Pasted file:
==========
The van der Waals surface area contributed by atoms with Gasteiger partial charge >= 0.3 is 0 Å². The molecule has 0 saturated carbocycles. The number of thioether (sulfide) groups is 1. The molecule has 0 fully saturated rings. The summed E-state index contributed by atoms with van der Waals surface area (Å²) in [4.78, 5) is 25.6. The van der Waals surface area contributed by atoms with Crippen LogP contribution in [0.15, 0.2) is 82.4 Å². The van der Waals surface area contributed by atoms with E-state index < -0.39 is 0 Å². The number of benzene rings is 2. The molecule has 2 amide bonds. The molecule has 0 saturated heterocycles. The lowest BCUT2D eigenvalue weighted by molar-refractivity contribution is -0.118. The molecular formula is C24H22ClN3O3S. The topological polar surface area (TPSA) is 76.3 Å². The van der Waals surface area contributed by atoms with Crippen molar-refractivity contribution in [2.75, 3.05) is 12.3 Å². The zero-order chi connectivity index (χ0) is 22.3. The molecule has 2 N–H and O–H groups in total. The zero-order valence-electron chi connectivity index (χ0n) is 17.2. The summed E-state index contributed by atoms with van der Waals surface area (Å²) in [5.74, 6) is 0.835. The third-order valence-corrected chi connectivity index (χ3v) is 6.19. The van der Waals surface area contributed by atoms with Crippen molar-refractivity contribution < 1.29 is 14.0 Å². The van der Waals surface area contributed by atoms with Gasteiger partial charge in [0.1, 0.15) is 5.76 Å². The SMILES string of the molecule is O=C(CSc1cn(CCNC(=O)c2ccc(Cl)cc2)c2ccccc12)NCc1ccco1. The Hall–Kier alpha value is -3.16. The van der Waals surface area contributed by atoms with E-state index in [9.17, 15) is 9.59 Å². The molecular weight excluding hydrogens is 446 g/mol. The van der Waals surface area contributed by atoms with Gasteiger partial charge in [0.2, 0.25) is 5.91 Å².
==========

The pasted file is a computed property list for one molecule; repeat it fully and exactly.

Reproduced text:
The van der Waals surface area contributed by atoms with Gasteiger partial charge >= 0.3 is 0 Å². The molecule has 0 saturated carbocycles. The number of thioether (sulfide) groups is 1. The molecule has 0 fully saturated rings. The summed E-state index contributed by atoms with van der Waals surface area (Å²) in [4.78, 5) is 25.6. The van der Waals surface area contributed by atoms with Crippen LogP contribution in [0.15, 0.2) is 82.4 Å². The van der Waals surface area contributed by atoms with E-state index < -0.39 is 0 Å². The number of benzene rings is 2. The molecule has 2 amide bonds. The molecule has 0 saturated heterocycles. The lowest BCUT2D eigenvalue weighted by molar-refractivity contribution is -0.118. The molecular formula is C24H22ClN3O3S. The topological polar surface area (TPSA) is 76.3 Å². The van der Waals surface area contributed by atoms with Crippen molar-refractivity contribution in [2.75, 3.05) is 12.3 Å². The zero-order chi connectivity index (χ0) is 22.3. The molecule has 2 N–H and O–H groups in total. The zero-order valence-electron chi connectivity index (χ0n) is 17.2. The summed E-state index contributed by atoms with van der Waals surface area (Å²) in [5.74, 6) is 0.835. The third-order valence-corrected chi connectivity index (χ3v) is 6.19. The van der Waals surface area contributed by atoms with Crippen molar-refractivity contribution < 1.29 is 14.0 Å². The van der Waals surface area contributed by atoms with Gasteiger partial charge in [0.1, 0.15) is 5.76 Å². The SMILES string of the molecule is O=C(CSc1cn(CCNC(=O)c2ccc(Cl)cc2)c2ccccc12)NCc1ccco1. The Hall–Kier alpha value is -3.16. The van der Waals surface area contributed by atoms with E-state index in [9.17, 15) is 9.59 Å². The molecular weight excluding hydrogens is 446 g/mol. The van der Waals surface area contributed by atoms with Gasteiger partial charge in [0.2, 0.25) is 5.91 Å².